Spontaneous Double-Header in Durango

The motel in Farmington, NM was super no-frills. No microwave anywhere on the premises so I couldn’t heat up my sausages. I went instead to get a burger from Blake’s Lotaburger. I put my own fermented pickles and red peppers on it.

I woke up and drove a bit over an hour to teach a class in Durango, Colorado. It’s a cute, historic town with lots of outdoorsy type people. I had never been there and in fact had never even heard of it until a few months ago. When I heard there was a Nia community there, I contacted them and set up a class. 

I had a bit of a challenge finding the place. The address was on 3rd Street and I kept entering Third Street into my navigation but it was saying such a street didn’t exist. Finally, when I used the number instead of spelling it, I found it. 

And then when I got there, it was the longest walk from the car to the studio that I’ve ever had in all my years of teaching on the road. I took the crate and the dog in two trips, because of it. I left River in the car until I found the studio and had the crate set up, then went out and got him.

It was super fun to present Frankie Say Nia to the dozen students who were really energetic and loved the 80’s music. I learned a few more things about the routine, as well. It gets tighter every time I teach it.

After class, I took River out to the car and then made my way back to the studio to get the crate. As I was folding up the blankets, the students for the next class started to come in and we all got to talking. Turns out it was another Nia class and when the teacher found out who I was and what I was doing, she asked me if I wanted to teach her class. I decided to do it, while River waited in the car.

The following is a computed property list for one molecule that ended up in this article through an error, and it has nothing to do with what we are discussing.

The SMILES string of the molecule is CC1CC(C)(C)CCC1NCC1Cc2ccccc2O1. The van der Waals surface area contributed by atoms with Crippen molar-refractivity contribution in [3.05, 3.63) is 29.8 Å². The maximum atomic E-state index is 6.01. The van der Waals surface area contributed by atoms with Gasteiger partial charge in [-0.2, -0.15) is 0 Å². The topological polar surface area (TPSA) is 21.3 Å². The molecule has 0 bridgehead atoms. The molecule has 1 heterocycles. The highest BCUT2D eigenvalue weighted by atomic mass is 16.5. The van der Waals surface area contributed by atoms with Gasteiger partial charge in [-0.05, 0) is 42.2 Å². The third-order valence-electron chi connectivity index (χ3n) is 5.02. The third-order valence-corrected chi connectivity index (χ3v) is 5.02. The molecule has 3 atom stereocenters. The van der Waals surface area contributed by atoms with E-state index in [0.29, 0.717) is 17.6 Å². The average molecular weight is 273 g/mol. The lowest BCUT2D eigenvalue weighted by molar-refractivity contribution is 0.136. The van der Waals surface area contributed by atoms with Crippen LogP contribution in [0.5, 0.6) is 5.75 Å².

I didn’t teach Frankie Say Nia, though. That would’ve been weird. So I got out the Rock & Roll class I was working on in Sedona, and taught that one. They loved it! 

After class, I took River to the river front and we played for a bit. I got a few really good barks out of him in the context of our playing. It seemed to flow easily from him, even though I didn’t have any food. I forgot to bring my camera with me.

We finally hit the road for Albuquerque by about 2:30 pm. The trip had some incredibly scenic rock formations. I tried to capture some on camera, but the pictures can't do it justice. The size of the rocks are part of the beauty, and the deep, rich red color of the dirt doesn't really show up as such on these shots.

I got to the motel by about seven and ate some food. They have a microwave in the lobby, so I was able to eat out of my cooler. I had some sausages and corn chips and some of my fermented vegetables.

I think I’m going to have to throw some of them away. The flavor doesn’t seem right on a few jars. One tastes a bit like mildew and two others have that weird diaper smell I don’t like. What’s weird is that just two nights ago they were delicious. I think I may have been a bit too light on the salt in those jars. And without the refrigeration, the salt is even more important. 

So I’m going to chuck a jar of asparagus, a jar of celery and one with a mixture of carrots, broccolini, fennel and celery. I made three jars of the latter, so hopefully the other two jars aren’t also nasty. I’m not too upset, though because this frees up some jars for me to make some more. I might wait until I’m staying at someone’s house so I can use a proper kitchen. That will be in two more days. Tomorrow night I will teach in and stay the night in Albuquerque.


Maggie Schlarb said…
It was so amazing to have you teach in Durango - I am smiling ear to ear hearing that you taught again at noon. See you again soon....
Anonymous said…
Super cool. A two-fer!

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